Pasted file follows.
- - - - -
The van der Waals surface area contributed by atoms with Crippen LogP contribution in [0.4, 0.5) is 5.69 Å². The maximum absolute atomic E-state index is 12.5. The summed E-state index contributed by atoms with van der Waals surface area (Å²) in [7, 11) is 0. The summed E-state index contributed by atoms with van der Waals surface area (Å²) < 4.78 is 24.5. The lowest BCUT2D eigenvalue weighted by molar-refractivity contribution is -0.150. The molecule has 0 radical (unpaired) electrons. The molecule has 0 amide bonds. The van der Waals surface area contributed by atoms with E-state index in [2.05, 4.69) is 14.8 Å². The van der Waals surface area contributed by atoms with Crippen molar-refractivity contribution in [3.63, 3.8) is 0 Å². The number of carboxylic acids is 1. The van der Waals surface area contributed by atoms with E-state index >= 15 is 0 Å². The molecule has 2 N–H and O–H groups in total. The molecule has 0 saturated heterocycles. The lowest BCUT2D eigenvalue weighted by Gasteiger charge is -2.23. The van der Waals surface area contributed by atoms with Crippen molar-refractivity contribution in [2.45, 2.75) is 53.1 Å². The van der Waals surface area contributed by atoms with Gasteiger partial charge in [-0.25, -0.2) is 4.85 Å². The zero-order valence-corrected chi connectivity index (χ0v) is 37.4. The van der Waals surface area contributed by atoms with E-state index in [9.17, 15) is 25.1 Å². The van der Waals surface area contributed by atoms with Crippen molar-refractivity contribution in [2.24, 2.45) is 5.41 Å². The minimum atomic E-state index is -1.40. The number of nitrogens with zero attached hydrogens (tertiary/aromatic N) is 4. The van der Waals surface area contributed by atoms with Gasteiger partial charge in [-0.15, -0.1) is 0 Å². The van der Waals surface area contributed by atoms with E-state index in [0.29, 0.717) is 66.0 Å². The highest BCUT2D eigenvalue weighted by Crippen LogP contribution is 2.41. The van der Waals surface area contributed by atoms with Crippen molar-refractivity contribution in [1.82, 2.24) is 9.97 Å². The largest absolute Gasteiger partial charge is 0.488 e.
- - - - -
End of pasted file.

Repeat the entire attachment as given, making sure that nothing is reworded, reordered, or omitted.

The van der Waals surface area contributed by atoms with Crippen LogP contribution in [0.4, 0.5) is 5.69 Å². The maximum absolute atomic E-state index is 12.5. The summed E-state index contributed by atoms with van der Waals surface area (Å²) in [7, 11) is 0. The summed E-state index contributed by atoms with van der Waals surface area (Å²) < 4.78 is 24.5. The lowest BCUT2D eigenvalue weighted by molar-refractivity contribution is -0.150. The molecule has 0 radical (unpaired) electrons. The molecule has 0 amide bonds. The van der Waals surface area contributed by atoms with E-state index in [2.05, 4.69) is 14.8 Å². The van der Waals surface area contributed by atoms with Crippen molar-refractivity contribution in [3.63, 3.8) is 0 Å². The number of carboxylic acids is 1. The van der Waals surface area contributed by atoms with E-state index >= 15 is 0 Å². The molecule has 2 N–H and O–H groups in total. The molecule has 0 saturated heterocycles. The lowest BCUT2D eigenvalue weighted by Gasteiger charge is -2.23. The van der Waals surface area contributed by atoms with Crippen molar-refractivity contribution in [2.45, 2.75) is 53.1 Å². The van der Waals surface area contributed by atoms with Gasteiger partial charge in [-0.25, -0.2) is 4.85 Å². The zero-order valence-corrected chi connectivity index (χ0v) is 37.4. The van der Waals surface area contributed by atoms with E-state index in [9.17, 15) is 25.1 Å². The van der Waals surface area contributed by atoms with Crippen molar-refractivity contribution in [2.24, 2.45) is 5.41 Å². The minimum atomic E-state index is -1.40. The number of nitrogens with zero attached hydrogens (tertiary/aromatic N) is 4. The van der Waals surface area contributed by atoms with Gasteiger partial charge in [-0.15, -0.1) is 0 Å². The van der Waals surface area contributed by atoms with E-state index in [0.29, 0.717) is 66.0 Å². The highest BCUT2D eigenvalue weighted by Crippen LogP contribution is 2.41. The van der Waals surface area contributed by atoms with Crippen molar-refractivity contribution in [1.82, 2.24) is 9.97 Å². The largest absolute Gasteiger partial charge is 0.488 e.